Our team's working repository for the OpenWERX drone competition.
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ddrone
hardware
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README.md
license.txt

README.md

drone-wars

This repository is a collection of programs designed to exploit vulnerabilities in the DJI Phantom 3 and Phantom 4, as well as a GUI called DDrone that can be used to execute them.

Some hardware is required for certain exploits; we've listed this hardware below, and have opted to execute it on a Raspberry Pi, with all hardware mounted on a high-end hobbyist drone (the "attack drone").

This software was developed as a research project by the DKE (Dunning-Kruger Experience) group for the OpenWERX drone-hacking competition. You can see our team's presentation video of DDrone in action here.

Dependencies

Software

  • Python 2.7
  • TkInter
  • Aircrack-ng 1.2 RC 4 (https://www.aircrack-ng.org/)
  • iwconfig
  • xterm
  • iw
  • VNC server and client (optional, required for running DDrone on a remote device such as an attack drone)

Hardware

  • Wireless device with monitor mode capability
  • HackRF One (required for some functionality)
  • Alpha Packet Injection-Capable WiFi Dongle (Optional, required if your device doesn't support monitoring/packet injection)
  • Raspberry Pi 3 (Optional, required for attack drone)
  • Lithium Polymer battery (Optional, required for powering equipment on attack drone)
  • Wiring harness for powering components (Optional, required for powering equipment on attack drone)

DDrone GUI

The DDrone GUI allows you to execute programs using a graphical interface.

Setup

  1. Clone and navigate to this repository.
  2. Run sudo python ddrone/gui.py (must be run as sudo)

Running on aRemote Device (e.g. Raspberry Pi)

This program is capable of being run on a Raspberry Pi mounted to a separate (non-target) drone. To do this, you'll want to install a VNC server on your Raspberry Pi to access the DDrone GUI from a remote machine.

Raspberry Pi VNC Setup

Format is pi ip address:port number``desktop number

[pi ip]:[port][desktop number]

[192.168.1.151]:[590][1]

192.168.1.151:5901

Default Raspberry Pi credentials:

user: pi
pass: raspberry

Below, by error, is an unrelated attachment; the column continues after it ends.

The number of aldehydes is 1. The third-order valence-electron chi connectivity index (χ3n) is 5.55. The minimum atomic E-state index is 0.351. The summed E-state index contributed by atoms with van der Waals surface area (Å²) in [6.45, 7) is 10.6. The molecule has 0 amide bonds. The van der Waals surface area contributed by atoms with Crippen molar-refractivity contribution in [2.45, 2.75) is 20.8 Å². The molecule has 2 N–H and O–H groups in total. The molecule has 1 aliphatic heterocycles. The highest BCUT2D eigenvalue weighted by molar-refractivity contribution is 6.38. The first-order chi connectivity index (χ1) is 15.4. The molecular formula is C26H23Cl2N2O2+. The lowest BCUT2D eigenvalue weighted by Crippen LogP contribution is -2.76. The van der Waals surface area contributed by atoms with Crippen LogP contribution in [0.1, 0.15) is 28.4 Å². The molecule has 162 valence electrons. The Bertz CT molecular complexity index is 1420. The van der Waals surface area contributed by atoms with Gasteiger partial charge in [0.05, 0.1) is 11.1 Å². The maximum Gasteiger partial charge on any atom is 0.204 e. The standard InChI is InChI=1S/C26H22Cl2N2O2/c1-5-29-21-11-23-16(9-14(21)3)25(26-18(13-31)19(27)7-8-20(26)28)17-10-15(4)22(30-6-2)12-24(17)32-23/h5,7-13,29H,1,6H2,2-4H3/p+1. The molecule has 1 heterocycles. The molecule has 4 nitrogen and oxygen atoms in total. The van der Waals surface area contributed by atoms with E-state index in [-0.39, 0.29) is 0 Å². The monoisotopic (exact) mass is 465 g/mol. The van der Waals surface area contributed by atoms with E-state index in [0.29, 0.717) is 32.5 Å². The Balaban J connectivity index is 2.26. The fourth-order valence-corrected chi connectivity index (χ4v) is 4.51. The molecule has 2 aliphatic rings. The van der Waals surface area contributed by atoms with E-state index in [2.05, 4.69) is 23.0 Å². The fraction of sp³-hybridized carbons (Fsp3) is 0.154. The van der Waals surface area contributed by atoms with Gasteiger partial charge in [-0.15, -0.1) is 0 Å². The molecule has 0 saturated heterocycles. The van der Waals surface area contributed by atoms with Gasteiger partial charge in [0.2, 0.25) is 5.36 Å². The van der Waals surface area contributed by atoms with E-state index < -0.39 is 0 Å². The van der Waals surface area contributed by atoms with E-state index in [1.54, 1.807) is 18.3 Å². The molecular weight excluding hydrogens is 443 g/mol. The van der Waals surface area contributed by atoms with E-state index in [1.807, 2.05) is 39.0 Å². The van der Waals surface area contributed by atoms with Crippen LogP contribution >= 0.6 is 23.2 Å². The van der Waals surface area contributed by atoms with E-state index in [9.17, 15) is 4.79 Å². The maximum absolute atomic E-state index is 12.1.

DDrone Program Functionality based on by Phantom version (3/4)

Certain DDrone programs will only function on the Phantom 3 as the Phantom 3 has an open wireless connection. Additionally, some programs may no longer function as DJI closes vulnerabilities by releasing firmware updates.

Phantom 3 Programs

All programs can currently be run on the Phantom 3.

Phantom 4

Currently, only the GPS jamming/spoofing exploits can be performed on the Phantom 4.

Active DDrone Programs

"Takeover" (Deauth) Program - Primary Attack Mechanism

Description:

Take over control of the drone by deauthenticating the pilot’s wireless device and connecting directly to the controller using our wireless device or a custom program written via the SDK that can be run on the attack drone. Approximate WiFi broadcast distance with a consumer cellphone receiver is approximately 0.5 miles.

Notes:

Unaffected by recent firmware update, and DJI is unlikely to require a cable to be plugged in in the future for the P3, so this process should work far into the future.

Limitations:

  • A strong SSID password will take longer to crack, but can potentially be done using a cloud/server-side solution or with more advanced military hardware.

  • Certain post-takeover options (Waypoint, POI, etc.) may be unavailable depending on the flight mode set by the controller.

Steps:

  1. Scan for any Phantom SSID or MAC address

  2. Connect to controller using default wireless key

    1. If connected, continue;

    2. If connection fails, brute-force wireless key

  3. (Optional) Connect via FTP using default root password. It is extremely unlikely that this will fail as the default password cannot be changed easily (must be done through the filesystem).

    1. If connected, continue;

    2. If connection fails, send continuous deauth packets using AirCrack and skip step #4.

  4. (Optional) Change default wireless password to prevent pilot reconnection - this is a preventative measure to ensure that we can connect before the pilot or his device attempts a reconnect. Can only been done if FTP connection succeeds.

    1. Change default wireless password by editing the filesystem.

    2. Trigger a reboot by writing to /proc/sysrq-trigger. This deauthenticates the pilot’s wireless device while applying our changes from the previous step. This reboot can be done while in flight without causing the drone to crash, allowing us to execute a variety of code "on the fly".

  5. Connect our wireless device to the controller. Now that the pilot’s wireless device is disconnected from the network, we can connect using own wireless device and perform a desired action:

    1. Return to Home - The drone will be piloted back to the area in which it took off.

      1. This will allow for physical identification of the pilot’s location

      2. This will send the drone to a presumably safer area.

      3. Could be used in conjunction with the DCIM Malware program (pilot will have no idea).

    2. Change controller settings to make the drone unflyable, degrading (manual) flight mode

      1. Stick mode